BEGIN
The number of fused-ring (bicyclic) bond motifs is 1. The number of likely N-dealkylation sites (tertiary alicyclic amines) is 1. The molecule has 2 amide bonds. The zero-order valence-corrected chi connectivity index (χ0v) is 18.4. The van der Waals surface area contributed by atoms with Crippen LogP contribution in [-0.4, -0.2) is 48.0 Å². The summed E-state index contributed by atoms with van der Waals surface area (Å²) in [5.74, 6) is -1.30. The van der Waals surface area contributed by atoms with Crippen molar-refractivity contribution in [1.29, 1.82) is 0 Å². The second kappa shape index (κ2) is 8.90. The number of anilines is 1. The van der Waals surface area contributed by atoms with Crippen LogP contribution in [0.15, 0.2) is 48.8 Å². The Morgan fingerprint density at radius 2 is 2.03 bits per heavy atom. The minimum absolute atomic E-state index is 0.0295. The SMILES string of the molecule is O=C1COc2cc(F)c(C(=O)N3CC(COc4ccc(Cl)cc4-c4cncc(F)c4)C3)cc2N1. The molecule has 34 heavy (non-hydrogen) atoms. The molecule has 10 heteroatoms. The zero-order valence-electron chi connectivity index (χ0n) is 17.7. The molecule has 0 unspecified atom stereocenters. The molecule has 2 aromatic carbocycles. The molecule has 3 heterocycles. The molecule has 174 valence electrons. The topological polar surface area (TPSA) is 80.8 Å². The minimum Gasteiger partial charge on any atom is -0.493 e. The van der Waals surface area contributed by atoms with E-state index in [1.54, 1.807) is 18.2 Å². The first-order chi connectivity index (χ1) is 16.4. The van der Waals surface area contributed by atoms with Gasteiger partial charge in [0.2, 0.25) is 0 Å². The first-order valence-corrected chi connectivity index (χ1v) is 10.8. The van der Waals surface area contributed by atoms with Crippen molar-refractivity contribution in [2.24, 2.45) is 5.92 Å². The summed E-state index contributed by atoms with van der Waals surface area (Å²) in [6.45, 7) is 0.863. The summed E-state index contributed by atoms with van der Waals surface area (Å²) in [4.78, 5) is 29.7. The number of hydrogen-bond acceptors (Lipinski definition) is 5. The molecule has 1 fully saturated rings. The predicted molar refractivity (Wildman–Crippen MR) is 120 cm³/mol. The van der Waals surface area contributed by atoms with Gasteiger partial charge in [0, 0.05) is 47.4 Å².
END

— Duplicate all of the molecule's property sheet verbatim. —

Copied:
The number of fused-ring (bicyclic) bond motifs is 1. The number of likely N-dealkylation sites (tertiary alicyclic amines) is 1. The molecule has 2 amide bonds. The zero-order valence-corrected chi connectivity index (χ0v) is 18.4. The van der Waals surface area contributed by atoms with Crippen LogP contribution in [-0.4, -0.2) is 48.0 Å². The summed E-state index contributed by atoms with van der Waals surface area (Å²) in [5.74, 6) is -1.30. The van der Waals surface area contributed by atoms with Crippen molar-refractivity contribution in [1.29, 1.82) is 0 Å². The second kappa shape index (κ2) is 8.90. The number of anilines is 1. The van der Waals surface area contributed by atoms with Crippen LogP contribution in [0.15, 0.2) is 48.8 Å². The Morgan fingerprint density at radius 2 is 2.03 bits per heavy atom. The minimum absolute atomic E-state index is 0.0295. The SMILES string of the molecule is O=C1COc2cc(F)c(C(=O)N3CC(COc4ccc(Cl)cc4-c4cncc(F)c4)C3)cc2N1. The molecule has 34 heavy (non-hydrogen) atoms. The molecule has 10 heteroatoms. The zero-order valence-electron chi connectivity index (χ0n) is 17.7. The molecule has 0 unspecified atom stereocenters. The molecule has 2 aromatic carbocycles. The molecule has 3 heterocycles. The molecule has 174 valence electrons. The topological polar surface area (TPSA) is 80.8 Å². The minimum Gasteiger partial charge on any atom is -0.493 e. The van der Waals surface area contributed by atoms with E-state index in [1.54, 1.807) is 18.2 Å². The first-order chi connectivity index (χ1) is 16.4. The van der Waals surface area contributed by atoms with Gasteiger partial charge in [0.2, 0.25) is 0 Å². The first-order valence-corrected chi connectivity index (χ1v) is 10.8. The van der Waals surface area contributed by atoms with Crippen molar-refractivity contribution in [2.24, 2.45) is 5.92 Å². The summed E-state index contributed by atoms with van der Waals surface area (Å²) in [6.45, 7) is 0.863. The summed E-state index contributed by atoms with van der Waals surface area (Å²) in [4.78, 5) is 29.7. The number of hydrogen-bond acceptors (Lipinski definition) is 5. The molecule has 1 fully saturated rings. The predicted molar refractivity (Wildman–Crippen MR) is 120 cm³/mol. The van der Waals surface area contributed by atoms with Gasteiger partial charge in [0, 0.05) is 47.4 Å².